“It wouldn’t be my highest priority. We need limited bandwidth if we need to try to focus on getting things done, not contributing to the sideshow,” Cornyn said.

Sen. Chuck GrassleyCharles (Chuck) Ernest GrassleyTax season could bring more refund confusion Graham vows Biden, Ukraine probe after impeachment trial Social security emerges as latest flash point in Biden-Sanders tussle MORE (R-Iowa), the previous chairman of the Judiciary Committee, said he would want to know exactly why Joe Biden needs to appear before the panel, seeing as how the former vice president is a leading candidate to win the Democratic nomination to face Trump next year.

“I’d want to know what he wants to accomplish by bringing him before the committee,” Grassley said of Graham.

On Wednesday, Graham said he hadn’t made a decision on whether to call Joe or Hunter Biden before his committee, something Giuliani says is essential to pushing back against the impeachment effort by House Democrats.

“I don’t know yet,” Graham said. “Right now I want to see what the Intel Committee does.”


“I’m concerned about the corruption in the Ukraine. I’d like to hear from Rudy,” Graham said, calling Giuliani the “foundational witness.”

Graham added that he might subpoena Giuliani if he declines an invitation to voluntarily appear before the Judiciary Committee.

“I’m going to ask him. If I see a need to subpoena him, I will,” Graham said, adding that Giuliani would testify in an open session of the committee.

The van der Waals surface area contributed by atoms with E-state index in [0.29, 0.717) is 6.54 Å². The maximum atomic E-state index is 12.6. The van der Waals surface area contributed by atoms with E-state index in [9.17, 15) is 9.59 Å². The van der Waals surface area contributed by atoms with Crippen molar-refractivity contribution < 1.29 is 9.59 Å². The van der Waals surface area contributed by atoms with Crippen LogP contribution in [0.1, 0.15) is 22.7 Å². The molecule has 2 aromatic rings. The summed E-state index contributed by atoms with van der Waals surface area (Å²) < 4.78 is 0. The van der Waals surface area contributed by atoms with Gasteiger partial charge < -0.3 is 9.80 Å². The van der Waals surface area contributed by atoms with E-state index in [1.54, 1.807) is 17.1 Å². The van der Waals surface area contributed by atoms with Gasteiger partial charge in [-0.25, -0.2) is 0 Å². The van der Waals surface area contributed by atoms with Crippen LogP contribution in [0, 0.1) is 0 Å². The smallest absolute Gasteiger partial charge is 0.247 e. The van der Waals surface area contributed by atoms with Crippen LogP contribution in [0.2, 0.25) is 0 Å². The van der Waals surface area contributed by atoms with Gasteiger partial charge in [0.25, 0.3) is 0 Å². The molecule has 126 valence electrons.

The remarks came amid an uncharacteristic public spat between Trump and Graham over the president’s decision to withdraw U.S. troops from northern Syria.

At one point, Trump said Graham should focus on investigating the 2016 election, with a focus on Obama administration officials. The president suggested he look into former President Obama, former CIA Director James Brennan, former FBI Director James ComeyJames Brien ComeyCNN's Axelrod says impeachment didn't come up until 80 minutes into focus group NYT: Justice investigating alleged Comey leak of years-old classified info Bernie-Hillary echoes seen in Biden-Sanders primary fight MORE and others, alleging they acted corruptly in the lead-up to his electoral victory.

“That’s what Lindsey ought to focus on,” Trump said. “That’s what the people of South Carolina want him to focus on.”

Whether the fallout of that exchange will extend to possible Biden testimony is yet to be seen.

Giuliani says that Biden and his son, who was paid as much as $50,000 a month to serve on the board of Burisma Holdings in Ukraine, should be called before Congress as part of the GOP’s defense of Trump.